85. The time of introducing this prepared platinum is, like
the times of stirring, as yet under investigation. It has usually
been sprinkled from the platinum ladle (28) over the surface of
the well-fused and highly-heated glass, at the period of the first

1829.] On the Manufacture of Optical Glass. 271

stirring. This method has the advantage of bringing the as-
sisting substance into contact with the glass when the latter is
highly disposed to throw off its adhering gaseous matter, and
also allows of thorough mixture ; but it also causes the addi-
tion of fresh glass after the concoction of the materials has
been proceeding for many hours ; and it likewise occasions the
introduction of many bubbles formed by the air in the inter
stices of the powder.

86. On other occasions the prepared mixture of platinum and
glass has been introduced into the tray at the period when it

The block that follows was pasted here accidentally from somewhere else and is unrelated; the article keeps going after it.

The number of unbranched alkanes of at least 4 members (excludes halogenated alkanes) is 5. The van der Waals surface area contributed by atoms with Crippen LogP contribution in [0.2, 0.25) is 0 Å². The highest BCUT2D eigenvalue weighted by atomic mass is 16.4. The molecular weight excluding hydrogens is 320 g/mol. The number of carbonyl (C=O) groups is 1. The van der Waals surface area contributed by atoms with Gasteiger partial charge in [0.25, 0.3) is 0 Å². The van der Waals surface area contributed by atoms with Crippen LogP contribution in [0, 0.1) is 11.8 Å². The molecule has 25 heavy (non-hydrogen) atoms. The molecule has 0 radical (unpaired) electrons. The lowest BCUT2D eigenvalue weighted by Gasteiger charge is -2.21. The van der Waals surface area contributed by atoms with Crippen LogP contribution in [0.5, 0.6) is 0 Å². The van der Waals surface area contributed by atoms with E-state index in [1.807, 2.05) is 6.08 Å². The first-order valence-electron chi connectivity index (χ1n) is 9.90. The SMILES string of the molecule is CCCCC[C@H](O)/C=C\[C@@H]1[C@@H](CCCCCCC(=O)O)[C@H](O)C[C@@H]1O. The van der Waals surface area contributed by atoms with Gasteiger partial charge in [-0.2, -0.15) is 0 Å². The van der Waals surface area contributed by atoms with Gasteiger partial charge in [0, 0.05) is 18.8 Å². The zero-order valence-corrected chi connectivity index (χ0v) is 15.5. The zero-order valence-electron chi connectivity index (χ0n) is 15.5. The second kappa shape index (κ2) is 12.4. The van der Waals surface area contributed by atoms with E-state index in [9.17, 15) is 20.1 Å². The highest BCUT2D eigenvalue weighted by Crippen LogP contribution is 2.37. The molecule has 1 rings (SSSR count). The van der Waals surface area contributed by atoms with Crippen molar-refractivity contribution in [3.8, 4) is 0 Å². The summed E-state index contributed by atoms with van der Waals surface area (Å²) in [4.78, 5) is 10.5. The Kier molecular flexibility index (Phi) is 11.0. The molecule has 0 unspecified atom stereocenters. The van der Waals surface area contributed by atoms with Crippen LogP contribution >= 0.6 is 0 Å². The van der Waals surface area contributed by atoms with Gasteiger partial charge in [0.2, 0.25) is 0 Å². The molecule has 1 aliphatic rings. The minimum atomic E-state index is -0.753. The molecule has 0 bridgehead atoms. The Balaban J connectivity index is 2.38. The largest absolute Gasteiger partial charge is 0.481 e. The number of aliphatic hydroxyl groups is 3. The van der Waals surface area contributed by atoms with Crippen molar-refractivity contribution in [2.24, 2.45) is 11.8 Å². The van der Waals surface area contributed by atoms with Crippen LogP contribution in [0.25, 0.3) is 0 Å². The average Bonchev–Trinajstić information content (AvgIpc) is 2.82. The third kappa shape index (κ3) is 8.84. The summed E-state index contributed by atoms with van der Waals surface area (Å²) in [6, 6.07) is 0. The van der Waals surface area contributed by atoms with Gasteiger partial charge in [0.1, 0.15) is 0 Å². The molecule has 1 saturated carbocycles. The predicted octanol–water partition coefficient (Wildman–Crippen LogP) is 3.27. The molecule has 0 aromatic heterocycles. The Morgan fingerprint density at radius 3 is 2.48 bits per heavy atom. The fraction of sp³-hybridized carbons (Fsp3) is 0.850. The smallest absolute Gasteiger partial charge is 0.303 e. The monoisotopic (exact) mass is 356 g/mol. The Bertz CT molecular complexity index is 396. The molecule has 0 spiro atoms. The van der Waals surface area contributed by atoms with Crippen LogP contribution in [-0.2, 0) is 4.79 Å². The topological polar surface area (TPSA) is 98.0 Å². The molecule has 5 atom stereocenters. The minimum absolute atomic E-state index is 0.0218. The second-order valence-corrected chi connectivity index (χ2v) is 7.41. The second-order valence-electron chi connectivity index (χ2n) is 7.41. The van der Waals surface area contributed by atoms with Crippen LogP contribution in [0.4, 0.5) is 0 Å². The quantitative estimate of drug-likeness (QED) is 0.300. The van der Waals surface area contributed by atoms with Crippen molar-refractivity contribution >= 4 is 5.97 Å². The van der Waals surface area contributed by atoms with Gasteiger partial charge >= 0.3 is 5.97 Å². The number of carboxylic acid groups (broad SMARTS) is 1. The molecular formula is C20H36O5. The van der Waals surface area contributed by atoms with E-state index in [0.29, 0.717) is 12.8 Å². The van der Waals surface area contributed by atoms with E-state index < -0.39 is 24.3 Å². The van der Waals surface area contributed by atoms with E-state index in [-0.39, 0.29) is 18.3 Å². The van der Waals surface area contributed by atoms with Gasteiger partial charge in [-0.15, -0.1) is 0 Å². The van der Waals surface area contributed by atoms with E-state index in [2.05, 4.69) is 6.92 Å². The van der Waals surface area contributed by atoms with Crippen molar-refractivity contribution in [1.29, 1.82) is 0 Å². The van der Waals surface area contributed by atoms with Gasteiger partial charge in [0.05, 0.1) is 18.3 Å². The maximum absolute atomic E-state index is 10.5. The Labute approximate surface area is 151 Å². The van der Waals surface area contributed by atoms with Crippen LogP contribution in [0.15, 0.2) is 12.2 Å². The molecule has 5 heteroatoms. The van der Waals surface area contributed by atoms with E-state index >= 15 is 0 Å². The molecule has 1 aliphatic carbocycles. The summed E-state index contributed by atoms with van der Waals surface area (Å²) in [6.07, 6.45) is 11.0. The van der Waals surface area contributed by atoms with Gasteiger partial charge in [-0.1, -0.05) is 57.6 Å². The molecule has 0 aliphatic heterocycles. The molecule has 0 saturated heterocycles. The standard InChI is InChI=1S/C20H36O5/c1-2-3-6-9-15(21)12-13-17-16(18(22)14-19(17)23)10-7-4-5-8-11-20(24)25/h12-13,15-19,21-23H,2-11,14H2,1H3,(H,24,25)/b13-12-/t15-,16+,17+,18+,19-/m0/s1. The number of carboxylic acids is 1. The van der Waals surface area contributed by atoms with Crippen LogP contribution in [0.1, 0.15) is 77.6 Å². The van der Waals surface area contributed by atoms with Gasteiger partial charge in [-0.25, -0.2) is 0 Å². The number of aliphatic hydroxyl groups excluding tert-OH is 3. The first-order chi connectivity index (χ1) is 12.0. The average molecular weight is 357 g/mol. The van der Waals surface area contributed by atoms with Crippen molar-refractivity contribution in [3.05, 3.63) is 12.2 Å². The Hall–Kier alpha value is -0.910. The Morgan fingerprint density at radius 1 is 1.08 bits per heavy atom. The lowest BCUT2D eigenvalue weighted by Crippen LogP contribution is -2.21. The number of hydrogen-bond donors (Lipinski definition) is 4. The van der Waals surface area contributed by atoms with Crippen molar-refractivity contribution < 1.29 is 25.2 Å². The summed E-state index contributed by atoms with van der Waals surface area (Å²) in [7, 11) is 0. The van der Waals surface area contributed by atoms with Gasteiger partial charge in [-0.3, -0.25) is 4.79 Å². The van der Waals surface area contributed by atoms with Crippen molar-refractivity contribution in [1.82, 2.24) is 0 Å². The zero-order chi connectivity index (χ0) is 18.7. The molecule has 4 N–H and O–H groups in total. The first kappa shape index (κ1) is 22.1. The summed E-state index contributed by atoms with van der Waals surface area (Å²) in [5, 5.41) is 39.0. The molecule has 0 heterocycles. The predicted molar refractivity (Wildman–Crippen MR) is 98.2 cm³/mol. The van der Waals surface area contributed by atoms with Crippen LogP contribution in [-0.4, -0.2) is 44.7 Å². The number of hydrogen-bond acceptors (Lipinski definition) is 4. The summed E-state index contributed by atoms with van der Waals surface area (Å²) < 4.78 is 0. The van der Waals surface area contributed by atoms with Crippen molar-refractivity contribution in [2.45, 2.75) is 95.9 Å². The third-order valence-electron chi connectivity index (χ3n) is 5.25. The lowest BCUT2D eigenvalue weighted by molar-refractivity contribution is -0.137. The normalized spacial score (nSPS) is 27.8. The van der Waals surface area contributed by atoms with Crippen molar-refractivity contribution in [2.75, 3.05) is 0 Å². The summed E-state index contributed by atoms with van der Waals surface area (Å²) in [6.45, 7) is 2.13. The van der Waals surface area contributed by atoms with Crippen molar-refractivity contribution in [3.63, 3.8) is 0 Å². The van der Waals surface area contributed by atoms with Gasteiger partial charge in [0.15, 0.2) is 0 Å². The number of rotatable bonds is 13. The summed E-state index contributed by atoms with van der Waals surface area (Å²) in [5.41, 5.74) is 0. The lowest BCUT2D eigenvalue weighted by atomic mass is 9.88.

was charged with the due quantity of rough glass, and before
the application of fire. Particular attention was then paid to
its general diffusion throughout the charge, and on these occa-
sions its action commenced the moment the glass in contact
with it was fluid. I am inclined to believe the latter will ulti-
mately prove the better method of proceeding, both for the
greater length of time during which the platinum can act, and
for the facility and convenience of its introduction.

87. In either mode of appliance the platinum has been found
highly serviceable ; and in every case since its use, where stirring
has not been necessary, the resulting glass has proved to be
perfectly free from bubbles.

88. As already mentioned, the best periods for stirring and
repose have not been finally determined. Stirring introduces
bubbles, and therefore should, if possible, be avoided towards
the conclusion of the experiment. Rest, or at least that con-
dition in which there is no other motion than what is due to
the currents produced by slight differences of temperature,

Online LibraryMichael FaradayExperimental researches in chemistry and physics → online text (page 26 of 49)